Politicians are famous for kissing babies, but this campaign has been distinguished by them having babies.
I'm not just thinking of the Liberal Democrat leader, Charles Kennedy. Closer to home we have Sinn Fein's Michelle Gildernew expecting in Fermanagh-South Tyrone.
Her party colleague and Derry City Council candidate Elisha McLaughlin had to hand over her new-born son Daithi to a carer before she went out canvassing last week.
Mark Durkan is used to sleepless nights with his baby daughter
And the SDLP leader, Mark Durkan, reports that he has to deal with more enquiries about his baby daughter Dearbhail than about any of the election issues.
The "Sleep Deprived Leader of the Party", as Mr Durkan has styled himself, isn't getting any rest during the daytime.
He knows that every vote will count in the tight battle which is this year's Foyle constituency contest.
His leadership of the party and the future shape of nationalism rest on the outcome of this campaign.
Sinn Fein's Mitchel McLaughlin is snapping at Mr Durkan's heels and no door can be left unknocked.
The SDLP have to inspire the 10,000 voters who failed to turn out for them in the 2003 assembly elections, in comparison to John Hume's last election back in 2001.
Sinn Fein put on relatively few votes: only 300 or so. But the slippage in SDLP support put Mr McLaughlin in contention.
Mitchel McLaughlin and Mark Durkan are battling for Foyle
Mr Hume's return to Westminster used to be more of a coronation than an election.
But now the race is considered so tight that even the bookies can't agree who the favourite is.
Sinn Fein is excited by the prospect of representing all the border seats.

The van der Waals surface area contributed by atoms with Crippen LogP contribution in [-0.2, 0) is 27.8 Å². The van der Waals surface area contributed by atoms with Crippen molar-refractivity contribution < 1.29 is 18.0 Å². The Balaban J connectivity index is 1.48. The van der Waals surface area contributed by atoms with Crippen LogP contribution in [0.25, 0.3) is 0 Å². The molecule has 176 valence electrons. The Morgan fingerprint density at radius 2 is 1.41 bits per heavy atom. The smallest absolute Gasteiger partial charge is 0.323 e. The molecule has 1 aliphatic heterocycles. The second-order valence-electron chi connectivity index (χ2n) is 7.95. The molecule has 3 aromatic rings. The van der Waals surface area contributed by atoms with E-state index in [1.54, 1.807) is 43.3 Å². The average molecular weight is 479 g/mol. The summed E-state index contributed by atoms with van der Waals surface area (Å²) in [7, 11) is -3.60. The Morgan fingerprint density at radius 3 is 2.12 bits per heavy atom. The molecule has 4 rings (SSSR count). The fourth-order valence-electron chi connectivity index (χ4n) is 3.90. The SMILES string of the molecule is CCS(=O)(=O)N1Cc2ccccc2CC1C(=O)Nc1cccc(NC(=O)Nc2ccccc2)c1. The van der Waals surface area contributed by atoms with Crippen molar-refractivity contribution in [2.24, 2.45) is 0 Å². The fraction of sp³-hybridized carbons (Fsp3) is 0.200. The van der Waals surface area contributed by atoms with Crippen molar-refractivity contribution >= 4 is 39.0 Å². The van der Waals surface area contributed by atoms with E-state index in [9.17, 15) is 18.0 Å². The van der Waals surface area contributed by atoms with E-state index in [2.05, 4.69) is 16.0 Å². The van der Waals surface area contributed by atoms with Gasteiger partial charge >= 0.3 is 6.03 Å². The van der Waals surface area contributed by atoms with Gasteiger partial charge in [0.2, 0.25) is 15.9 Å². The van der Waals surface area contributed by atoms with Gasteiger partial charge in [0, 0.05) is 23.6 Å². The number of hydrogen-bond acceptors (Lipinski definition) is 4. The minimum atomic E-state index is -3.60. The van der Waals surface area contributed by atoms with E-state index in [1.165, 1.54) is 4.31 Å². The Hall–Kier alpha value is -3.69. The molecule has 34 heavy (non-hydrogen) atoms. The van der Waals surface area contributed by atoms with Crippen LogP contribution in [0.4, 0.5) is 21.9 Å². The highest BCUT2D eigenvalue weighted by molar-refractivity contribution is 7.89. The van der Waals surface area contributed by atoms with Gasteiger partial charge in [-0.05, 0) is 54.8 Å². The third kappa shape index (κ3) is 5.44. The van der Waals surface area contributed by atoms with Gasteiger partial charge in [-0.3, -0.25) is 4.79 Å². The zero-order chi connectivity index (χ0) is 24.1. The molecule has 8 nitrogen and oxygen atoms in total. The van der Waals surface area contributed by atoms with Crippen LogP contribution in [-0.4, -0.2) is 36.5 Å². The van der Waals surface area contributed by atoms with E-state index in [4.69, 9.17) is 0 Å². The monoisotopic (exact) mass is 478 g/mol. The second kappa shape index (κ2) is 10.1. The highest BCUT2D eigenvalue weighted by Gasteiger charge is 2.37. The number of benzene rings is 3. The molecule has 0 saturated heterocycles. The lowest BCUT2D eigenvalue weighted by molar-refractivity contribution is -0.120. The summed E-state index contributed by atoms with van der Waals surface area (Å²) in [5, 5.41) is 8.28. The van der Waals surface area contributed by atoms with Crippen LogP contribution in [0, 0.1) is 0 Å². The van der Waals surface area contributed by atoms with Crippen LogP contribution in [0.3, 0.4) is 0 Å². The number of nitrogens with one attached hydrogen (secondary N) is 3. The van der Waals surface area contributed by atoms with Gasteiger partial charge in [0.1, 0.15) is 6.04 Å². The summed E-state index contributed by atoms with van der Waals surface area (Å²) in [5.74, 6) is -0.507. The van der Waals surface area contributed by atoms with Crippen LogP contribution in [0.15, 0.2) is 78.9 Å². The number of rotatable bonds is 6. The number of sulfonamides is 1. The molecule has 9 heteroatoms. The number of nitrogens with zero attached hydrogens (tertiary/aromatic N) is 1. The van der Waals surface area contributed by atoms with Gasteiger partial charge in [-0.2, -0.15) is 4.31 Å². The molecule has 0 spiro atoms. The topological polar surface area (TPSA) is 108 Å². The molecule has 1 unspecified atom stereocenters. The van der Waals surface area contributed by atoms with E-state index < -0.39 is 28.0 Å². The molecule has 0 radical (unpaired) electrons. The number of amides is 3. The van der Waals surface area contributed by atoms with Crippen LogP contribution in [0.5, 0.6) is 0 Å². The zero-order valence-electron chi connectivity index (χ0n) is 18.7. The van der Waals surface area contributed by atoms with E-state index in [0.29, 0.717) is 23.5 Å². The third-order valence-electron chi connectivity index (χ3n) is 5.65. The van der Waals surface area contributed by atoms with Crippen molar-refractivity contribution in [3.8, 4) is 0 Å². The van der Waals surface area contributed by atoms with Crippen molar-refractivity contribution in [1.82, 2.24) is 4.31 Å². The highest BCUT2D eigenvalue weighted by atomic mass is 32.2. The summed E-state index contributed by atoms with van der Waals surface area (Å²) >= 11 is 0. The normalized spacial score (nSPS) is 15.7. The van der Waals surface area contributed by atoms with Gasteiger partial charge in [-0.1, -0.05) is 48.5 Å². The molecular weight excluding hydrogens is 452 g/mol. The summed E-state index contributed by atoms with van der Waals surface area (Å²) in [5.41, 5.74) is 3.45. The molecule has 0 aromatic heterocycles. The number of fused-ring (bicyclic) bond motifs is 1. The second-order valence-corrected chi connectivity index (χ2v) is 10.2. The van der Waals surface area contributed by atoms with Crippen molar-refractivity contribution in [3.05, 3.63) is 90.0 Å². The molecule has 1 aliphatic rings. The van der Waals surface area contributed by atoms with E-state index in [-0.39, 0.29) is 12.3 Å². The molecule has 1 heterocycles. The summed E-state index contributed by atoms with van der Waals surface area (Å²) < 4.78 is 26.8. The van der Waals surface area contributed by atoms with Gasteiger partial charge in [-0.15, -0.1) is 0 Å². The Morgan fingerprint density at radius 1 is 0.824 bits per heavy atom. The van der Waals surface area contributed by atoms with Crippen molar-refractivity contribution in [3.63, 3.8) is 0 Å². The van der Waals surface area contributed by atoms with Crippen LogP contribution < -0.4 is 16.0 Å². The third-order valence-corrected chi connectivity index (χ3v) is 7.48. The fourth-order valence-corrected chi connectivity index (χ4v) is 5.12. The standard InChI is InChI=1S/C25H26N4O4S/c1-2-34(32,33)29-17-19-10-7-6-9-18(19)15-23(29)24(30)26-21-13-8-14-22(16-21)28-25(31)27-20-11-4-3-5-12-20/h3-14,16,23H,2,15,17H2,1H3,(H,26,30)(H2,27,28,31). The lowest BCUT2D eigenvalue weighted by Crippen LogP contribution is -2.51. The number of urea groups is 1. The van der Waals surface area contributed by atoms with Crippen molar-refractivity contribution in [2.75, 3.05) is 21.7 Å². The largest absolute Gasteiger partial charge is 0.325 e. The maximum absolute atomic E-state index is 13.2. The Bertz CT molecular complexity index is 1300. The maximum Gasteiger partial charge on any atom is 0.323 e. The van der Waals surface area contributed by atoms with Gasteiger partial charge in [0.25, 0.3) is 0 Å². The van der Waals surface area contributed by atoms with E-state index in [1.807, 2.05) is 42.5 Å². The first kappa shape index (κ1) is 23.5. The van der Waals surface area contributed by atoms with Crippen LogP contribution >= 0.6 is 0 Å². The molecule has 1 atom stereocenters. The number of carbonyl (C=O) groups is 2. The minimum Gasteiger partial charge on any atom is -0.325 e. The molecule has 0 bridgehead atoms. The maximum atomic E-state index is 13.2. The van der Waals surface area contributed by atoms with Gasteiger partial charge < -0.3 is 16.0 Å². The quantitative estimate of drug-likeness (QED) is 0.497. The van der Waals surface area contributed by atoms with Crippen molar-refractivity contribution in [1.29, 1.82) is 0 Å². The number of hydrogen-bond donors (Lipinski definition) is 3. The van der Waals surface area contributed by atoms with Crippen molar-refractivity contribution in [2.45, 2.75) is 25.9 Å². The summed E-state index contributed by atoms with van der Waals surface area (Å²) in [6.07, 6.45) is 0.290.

Turnout in Foyle will be important: a high turnout may be a sign that the SDLP has gathered up its stay-away voters.
So will the relatively high number of postal votes. The 2,500 absent votes in Foyle are thought, according to some local estimates to divide roughly into 900 for the SDLP and most of the 1,600 remaining for Sinn Fein.
Mr Hume has appeared for a couple of photo opportunities but he has not been able to be as engaged as the SDLP would no doubt have liked.
Instead it was the former leader's wife, Pat, who accompanied Mr Durkan when I went out canvassing with them on the Strathfoyle estate a few days ago.
Mitchel McLaughlin has been campaigning in Shantallow
The state of the peace process didn't feature on the doorsteps.
Instead people were more keen to ask the politicians about more localised concerns, like the lack of bus shelters in their area.
Mitchel McLaughlin, known as "Mitch" to people in Shantallow, didn't face any questions about the Northern Bank or the murder of Robert McCartney.
Instead, he spent all his time explaining the difference between the first-past-the-post Westminster election and the PR council vote.
They might not be talked about openly, but the questions raised by the recent allegations about continuing IRA activity are undoubtedly in the mix.
Indeed, some local pranksters have defaced Durkan posters with green paint, leaving his eyes pointing out of a balaclava with the slogan "IRA - Stronger For Foyle".
SDLP strategists hope that Mr McLaughlin's failure to label the abduction and murder of Jean McConville as a crime will help remind wavering nationalists what the republican movement stands for.
Their Sinn Fein counterparts hope Gerry Adams' call for the IRA to embrace politics will help their candidate overcome the recent adverse publicity.
Mark Durkan will be hoping for a high turnout
Either way, Foyle, like Upper Bann, should be a nail-biter.
Finally, an apology. In last week's column, I repeated a line which had appeared in some London papers that a defeat for David Trimble in Upper Bann would be the first such loss for a party leader since Ramsay Macdonald in 1918.
As the website Slugger O'Toole correctly pointed out, those who could have a bone to pick with me about this incorrect line include Harry West, Bob McCartney and Gerry Adams.
Indeed, as a former BBC Spotlight reporter who covered in detail Joe Hendron's capture of West Belfast in 1992, this was a particularly egregious mistake.
Those who want to watch me put more unforced backhand returns into the net can watch BBC Northern Ireland's election results coverage on the afternoon of Friday 6 May, when I shall be joined by my far more reliable doubles partner, Professor Sydney Elliot of Queen's University, Belfast.
The programme will be on BBC One Northern Ireland and will be streamed on BBC Northern Ireland's election website.